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Incremental sheet forming is a three-dimensional (3D) sheet metal forming process capable of producing a wide range of distributable or prototype articles with excellent flexibility and low-cost values. Unlike other processes, incremental sheet forming does not employ a die set to physically punch the part from a sheet of metal. In this process, a three-dimensional, computer numerical control (CNC) milling machine moves a shaped tool bit around the sheet, gradually impressing an image into the sheet in set increments. The machine's movements are controlled by a computer using a 3D computer-aided design (CAD) model of the part as a reference. The fact that the process does not employ expensive tooling techniques to produce dies makes this one of the more cost-effective methods of sheet metal forming.
Sheet metal forming is a common method of producing a vast array of positive finished products or negative molds used in the casting of finished items. These techniques are used to produce both distributable commercial products and as an additive prototyping method. Most conventional sheet metal forming is achieved using a set of dies consisting of positive and negative halves placed in a press. The sheet metal is placed between the dies, which are then pressed together forming the part. Although effective and accurate, this method requires a considerable initial financial outlay for the tooling of the dies and requires high production run quantities to justify the costs. Incremental sheet forming is a relatively young technology that produces comparable results at a fraction of the cost.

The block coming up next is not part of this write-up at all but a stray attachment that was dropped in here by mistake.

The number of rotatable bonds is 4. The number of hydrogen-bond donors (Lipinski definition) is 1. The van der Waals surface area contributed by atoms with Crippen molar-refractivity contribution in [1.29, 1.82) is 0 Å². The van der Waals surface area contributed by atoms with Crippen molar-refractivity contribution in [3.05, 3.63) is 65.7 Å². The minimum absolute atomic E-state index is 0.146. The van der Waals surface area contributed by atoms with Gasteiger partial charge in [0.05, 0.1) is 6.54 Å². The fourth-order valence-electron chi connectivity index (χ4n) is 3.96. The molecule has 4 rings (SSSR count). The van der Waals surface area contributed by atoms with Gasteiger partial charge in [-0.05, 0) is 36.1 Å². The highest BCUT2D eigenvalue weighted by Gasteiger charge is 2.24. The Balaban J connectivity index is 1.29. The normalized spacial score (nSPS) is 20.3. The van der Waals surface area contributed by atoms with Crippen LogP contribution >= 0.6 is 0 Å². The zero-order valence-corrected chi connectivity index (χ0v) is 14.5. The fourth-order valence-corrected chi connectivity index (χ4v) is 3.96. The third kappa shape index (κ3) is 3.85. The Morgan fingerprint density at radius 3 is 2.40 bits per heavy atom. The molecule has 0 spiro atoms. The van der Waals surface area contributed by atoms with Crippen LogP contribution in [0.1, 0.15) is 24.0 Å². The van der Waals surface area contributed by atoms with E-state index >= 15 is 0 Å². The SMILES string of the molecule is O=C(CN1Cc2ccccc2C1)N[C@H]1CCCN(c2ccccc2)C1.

The incremental sheet forming process employs a 3D CNC machining station controlled by a CAD model of the desired part. Similar to a conventional milling machine, this machine features a chuck fitted with a custom-shaped forming tool bit. The machine advances the tool bit across the surface of the sheet, tracing the shape of the part as it goes. On each pass, the tool bit descends in gradual, set increments, slowly pressing the desired shape into the sheet. The machine can be programmed to increase or decrease the number of increments and the distance between each pass, creating either a rough, stepped part, or one with a smooth surface.
The nature of incremental sheet forming is inherently cheap and precise, due to the accuracy involved and the lack of expensive die production. Using this process, stock parts can be quickly manufactured from standard sheet sizes as the need arises without having to embark on large production runs. This has a significant positive costing implication for businesses requiring low-volume, on-demand production or for those looking to produce sheet metal prototype parts.
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